Schlagwort-Archive: Anseriniformes

Mo’ora-‚ura and toroa – a red duck and a surf duck from Tahiti?

In ancient times, Tahitians believed that several of their Gods and other celestial beings would show themselves to the human eye in form of an animal, a so-called ata and Teuira Henry [see also here] lists some of them, among them also three kinds of duck.:

Red-feathered duck (mo‘ora-‘ura), ata of ‘Orovehi‘ura (‘Oro in his manifestation of Red-feather-covered). 
Wild duck (mo‘ora-ōviri), ata of “sylvan elves.” 
Surf duck (toroa), ata of Hau, god of peace.
“ [1][2]

The ‚Wild duck‘, mentioned here, is the Pacific Black Duck (Anas superciliosa J. F. Gmelin) which is the only duck species known from French Polynesia at all, so what are the other two ‚ducks‘?

The most showy headdress worn officially by the king and princes and high chiefs was the taumi, a superb helmet made of clusters of crimson feathers of the moora ‘ura (red-feathered duck), set upon a light framework and covering the head like a bird, with a glossy terminal behind of outspreading red, black, and white feathers tastily mixed together.“ [1][2]

taumi, however, actually is a gorget decorated with feathers, a feathered helmet was called fau.:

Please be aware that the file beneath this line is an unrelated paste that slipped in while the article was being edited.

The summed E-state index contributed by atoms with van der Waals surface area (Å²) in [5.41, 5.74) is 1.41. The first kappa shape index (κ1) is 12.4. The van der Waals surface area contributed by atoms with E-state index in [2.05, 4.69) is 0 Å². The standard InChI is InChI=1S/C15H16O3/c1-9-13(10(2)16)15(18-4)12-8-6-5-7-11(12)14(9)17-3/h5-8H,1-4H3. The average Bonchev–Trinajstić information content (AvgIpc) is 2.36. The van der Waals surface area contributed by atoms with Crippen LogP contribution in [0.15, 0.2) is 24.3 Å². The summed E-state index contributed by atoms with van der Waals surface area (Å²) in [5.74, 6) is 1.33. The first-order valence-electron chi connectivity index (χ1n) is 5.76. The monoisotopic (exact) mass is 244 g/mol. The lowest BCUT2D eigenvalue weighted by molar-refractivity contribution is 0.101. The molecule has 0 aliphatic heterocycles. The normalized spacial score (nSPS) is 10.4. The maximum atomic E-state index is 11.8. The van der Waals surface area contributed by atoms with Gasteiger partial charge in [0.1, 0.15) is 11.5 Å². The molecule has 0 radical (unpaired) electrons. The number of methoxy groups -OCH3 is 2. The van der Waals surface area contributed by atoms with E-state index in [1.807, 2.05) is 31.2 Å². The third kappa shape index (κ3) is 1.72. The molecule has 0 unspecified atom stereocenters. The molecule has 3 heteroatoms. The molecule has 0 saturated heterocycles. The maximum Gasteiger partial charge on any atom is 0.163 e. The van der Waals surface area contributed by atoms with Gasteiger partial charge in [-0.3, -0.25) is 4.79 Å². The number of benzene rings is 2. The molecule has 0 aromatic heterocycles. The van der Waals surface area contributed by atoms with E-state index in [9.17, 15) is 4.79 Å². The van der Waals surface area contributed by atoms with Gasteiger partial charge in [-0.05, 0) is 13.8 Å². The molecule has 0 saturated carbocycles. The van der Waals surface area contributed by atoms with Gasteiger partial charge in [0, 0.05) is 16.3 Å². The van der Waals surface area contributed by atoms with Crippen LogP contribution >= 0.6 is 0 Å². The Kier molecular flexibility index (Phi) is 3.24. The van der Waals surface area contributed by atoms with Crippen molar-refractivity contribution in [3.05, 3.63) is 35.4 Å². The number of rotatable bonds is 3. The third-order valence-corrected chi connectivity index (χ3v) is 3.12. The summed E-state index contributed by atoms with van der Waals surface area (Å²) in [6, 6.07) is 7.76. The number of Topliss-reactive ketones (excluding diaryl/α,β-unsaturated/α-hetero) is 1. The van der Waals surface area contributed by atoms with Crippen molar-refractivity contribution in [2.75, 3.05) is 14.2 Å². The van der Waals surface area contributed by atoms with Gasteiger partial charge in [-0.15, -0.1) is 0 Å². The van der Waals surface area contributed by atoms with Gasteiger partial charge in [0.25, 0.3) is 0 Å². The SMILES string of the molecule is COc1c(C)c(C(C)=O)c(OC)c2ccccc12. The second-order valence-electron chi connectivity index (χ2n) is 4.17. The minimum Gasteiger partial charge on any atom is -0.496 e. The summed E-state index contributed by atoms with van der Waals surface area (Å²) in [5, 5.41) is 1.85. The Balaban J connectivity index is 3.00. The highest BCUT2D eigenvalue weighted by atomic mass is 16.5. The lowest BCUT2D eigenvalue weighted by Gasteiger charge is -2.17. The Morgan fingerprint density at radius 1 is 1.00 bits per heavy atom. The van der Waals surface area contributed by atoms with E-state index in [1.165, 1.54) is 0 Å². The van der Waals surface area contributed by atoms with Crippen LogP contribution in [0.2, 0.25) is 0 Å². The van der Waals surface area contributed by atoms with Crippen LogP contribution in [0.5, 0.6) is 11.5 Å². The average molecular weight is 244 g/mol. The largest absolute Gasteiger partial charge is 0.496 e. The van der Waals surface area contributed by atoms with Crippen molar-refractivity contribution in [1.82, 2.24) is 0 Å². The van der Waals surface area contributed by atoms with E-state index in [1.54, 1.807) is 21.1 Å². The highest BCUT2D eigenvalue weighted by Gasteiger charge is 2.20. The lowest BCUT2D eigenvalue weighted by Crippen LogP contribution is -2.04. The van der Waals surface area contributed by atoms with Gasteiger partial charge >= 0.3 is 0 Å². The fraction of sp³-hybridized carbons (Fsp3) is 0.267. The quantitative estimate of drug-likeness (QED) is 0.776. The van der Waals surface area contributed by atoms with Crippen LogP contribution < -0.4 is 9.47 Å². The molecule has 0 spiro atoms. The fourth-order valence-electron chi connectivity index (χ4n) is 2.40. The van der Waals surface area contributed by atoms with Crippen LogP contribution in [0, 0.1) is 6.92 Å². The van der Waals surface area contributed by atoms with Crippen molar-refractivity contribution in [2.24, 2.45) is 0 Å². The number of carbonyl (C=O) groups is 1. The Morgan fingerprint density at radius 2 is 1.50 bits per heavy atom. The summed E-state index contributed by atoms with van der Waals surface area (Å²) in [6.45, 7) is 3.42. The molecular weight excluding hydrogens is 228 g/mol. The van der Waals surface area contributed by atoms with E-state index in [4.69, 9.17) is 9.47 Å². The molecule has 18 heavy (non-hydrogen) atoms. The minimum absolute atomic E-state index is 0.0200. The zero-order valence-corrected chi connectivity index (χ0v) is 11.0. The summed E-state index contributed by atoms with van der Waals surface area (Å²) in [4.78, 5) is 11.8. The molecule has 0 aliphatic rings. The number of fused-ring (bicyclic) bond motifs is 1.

Henry gives a description of a headdress which has some characteristics of a fau, but which seems to be a mixture of remembered types, further confused by the use of the name taumi, which we know was a gorget:“ [3]

The fau was also decorated with several of the elongated tail feathers of tropicbirds (as you can see in the depiction, in which they are from the White-tailed Tropicbird (Phaethon lepturus ssp. dorotheae Daudin)).

This depiction shows three men wearing a taumi, one of them, a tahu’a, a high priest, also wearing a fau, decorated with a ray of white tail streamers of the pete’a (Phaethon lepturus ssp. dorotheae).

Depiction from: ‚William Hodges: The fleet of Otaheite assembled at Oparee, 1777‘

(public domain)

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References:

[1] Teuira Henry: Ancient Tahiti. Bishop Museum Bulletins 48: 1-651. 1928 
[2] Douglas L. Oliver: Ancient Tahitian Society. The University Press of Hawai’i, Honolulu 1974
[3] Karen Stevenson; Steven Hooper: Tahitian fau – unveiling an enigma. Journal of the Polynesian Society 116(2): 181-212. 2007

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edited: 27.07.2020